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The quick and the dead

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How fast you move may help determine how long you live.

Posted March 19, 2012



The term “the quick and the dead”—the difference between those still on the earth and those who have left—may derive from the sixteenth century Book of Common Prayer. Its sentiments still holds true.

Humans have evolved to walk. We walk across mountains, deserts, high plains and shopping malls. And the faster we walk, the longer we appear to survive.

How fast does it take to outpace the grim reaper? Australian researchers have a number—3 miles per hour. And they have the data.

But moving affects more than survival. It also affects the brain—and how well it works.

From Australia to France to Boston to…

There’s a lot of data there that physical activity is useful to your health. The main issue is how useful:

In Australian, 1700 older men were studied with stopwatches—how fast did they walk over a distance of 20 feet? The faster they went, the less they died - on five year followup.

In France, a study done in Dijon pooled data on thousands of men and women over 65. The quickest third died of cardiovascular disease at only one third the rate of the bottom quartile.

A pooled international study of 34,000 post 65 year olds—published in JAMA in 2009 showed an increased survival—the faster people moved—across the board.

Now, a study just reported at the Academy of Neurology looked at 2400 men and women, average age 62, followed for 11 years. Superior grip strength predicted less stroke. Faster walking meant less dementia.

The faster you move, the longer you last—and the better your brain. But is this cause or effect?

Markers and Predictors

Speed of ambulation in some ways can act as a pretty good marker of overall health. Sick people can’t move fast. People who eventually get sick may also not move so fast—even if at the time of study they appear asymptomatic. So there’s no immediate proof that moving faster by itself will cause better health outcomes.

But there are reasons to believe it might.

Exercise, Heart and Brain

Use it or lose it seems to be a pretty good guideline in terms of cardiovascular disease—still the largest killer worldwide, though cancer is nipping at its heels. Athletes don’t die that much from heart disease. People who walk a lot have less heart attacks and strokes.

People who walk even twenty minutes a day grow new brain cells—though most of the growth occurs in sleep.

Estimates are that exercise of most any type increases life span. Some estimates are that exercise alone can increase natural lifespans 6-7 years. Compare that with 2-3 years brought on by using “superior” medical care.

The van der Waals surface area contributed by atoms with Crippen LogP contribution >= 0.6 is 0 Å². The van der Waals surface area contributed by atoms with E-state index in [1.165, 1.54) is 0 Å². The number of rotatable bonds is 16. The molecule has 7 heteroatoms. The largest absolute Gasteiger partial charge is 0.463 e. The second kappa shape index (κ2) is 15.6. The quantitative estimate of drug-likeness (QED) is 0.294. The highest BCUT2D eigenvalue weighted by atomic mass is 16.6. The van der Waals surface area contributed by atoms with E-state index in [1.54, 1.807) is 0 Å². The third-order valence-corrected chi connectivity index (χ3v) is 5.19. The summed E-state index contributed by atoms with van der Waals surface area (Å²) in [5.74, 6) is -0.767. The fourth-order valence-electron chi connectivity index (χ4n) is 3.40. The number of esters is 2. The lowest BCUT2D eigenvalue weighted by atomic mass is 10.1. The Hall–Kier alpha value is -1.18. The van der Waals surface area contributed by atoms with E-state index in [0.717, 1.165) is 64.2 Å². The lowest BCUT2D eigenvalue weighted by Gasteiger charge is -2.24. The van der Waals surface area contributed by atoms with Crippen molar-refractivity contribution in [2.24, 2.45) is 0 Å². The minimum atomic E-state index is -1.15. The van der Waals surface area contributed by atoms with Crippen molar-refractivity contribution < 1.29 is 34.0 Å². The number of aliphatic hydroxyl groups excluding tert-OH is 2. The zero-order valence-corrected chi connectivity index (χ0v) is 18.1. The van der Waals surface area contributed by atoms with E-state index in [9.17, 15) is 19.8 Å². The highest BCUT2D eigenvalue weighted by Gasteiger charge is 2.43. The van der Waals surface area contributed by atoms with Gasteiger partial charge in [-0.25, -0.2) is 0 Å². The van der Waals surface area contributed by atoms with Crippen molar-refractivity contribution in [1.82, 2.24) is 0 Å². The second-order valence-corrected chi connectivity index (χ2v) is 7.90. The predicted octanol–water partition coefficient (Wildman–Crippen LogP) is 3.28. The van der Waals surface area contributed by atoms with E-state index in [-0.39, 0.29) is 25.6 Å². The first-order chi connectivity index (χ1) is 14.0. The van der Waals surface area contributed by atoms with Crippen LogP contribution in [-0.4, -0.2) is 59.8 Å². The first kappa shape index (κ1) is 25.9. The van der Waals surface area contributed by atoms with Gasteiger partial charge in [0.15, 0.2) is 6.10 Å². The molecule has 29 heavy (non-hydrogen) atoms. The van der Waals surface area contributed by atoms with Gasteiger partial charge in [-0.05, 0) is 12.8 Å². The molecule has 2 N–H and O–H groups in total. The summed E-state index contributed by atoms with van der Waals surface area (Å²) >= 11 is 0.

The Mechanism

What happens when you walk? A lot.

You use a lot of muscle. You use a lot of brain power. You see a lot of different things—and novelty is good for the brain.

That means massively increased information flow into your body—most of it unconscious. All that information coming in can make yours systems work better and more efficiently, including:

How Fast is Fast Enough?

It may not matter how fast you move as long as:

Most Americans don’t move much. The vast majority of us spend a lot of time sitting. The more we sit, the faster we die.

And when we do move? Many of us will not walk very quickly. In part, that’s because everyone has their own speed. Old folks move a lot slower than young folks—ask any grandparent. Most of us slow with age—though the big fall off may not occur until we’re well past sixty.

And when walking with others, we usually adjust to the natural pace of the people we’re walking with. We are social animals, after all.

But though each of us will have our own pace, we often have many opportunities to move. We can pace back and forth on a telephone call. We can walk to kitchen and garage and living room—at whatever speed we want.

We can go from the car to the office, or the train to the workplace, or the parking lot to the sports stadium, at pretty much any pace—unless there’s a crowd around us. And there’s usually nobody around who says we can’t walk more quickly.

So forget about those old signs—walk, don’t run. It’s okay to run some times. Or just take a brisk walk. It feels good. It may even temporarily outpace the grim reaper.

Dr. Matthew Edlund, M.D., M.O.H., is an internationally recognized expert on rest, sleep, and body clocks. His books include The Body Clock Advantage, Designed to Last, and Psychological Time and Mental Illness. His new book, The Power of Rest, shows that rest is a skill that rebuilds, renews, and rewires mind and body, and can increase productivity, health, and pleasure. For more information, visit his website, TheRestDoctor.com. You can also subscribe to his new Fitcast via the iTunes Store.

 

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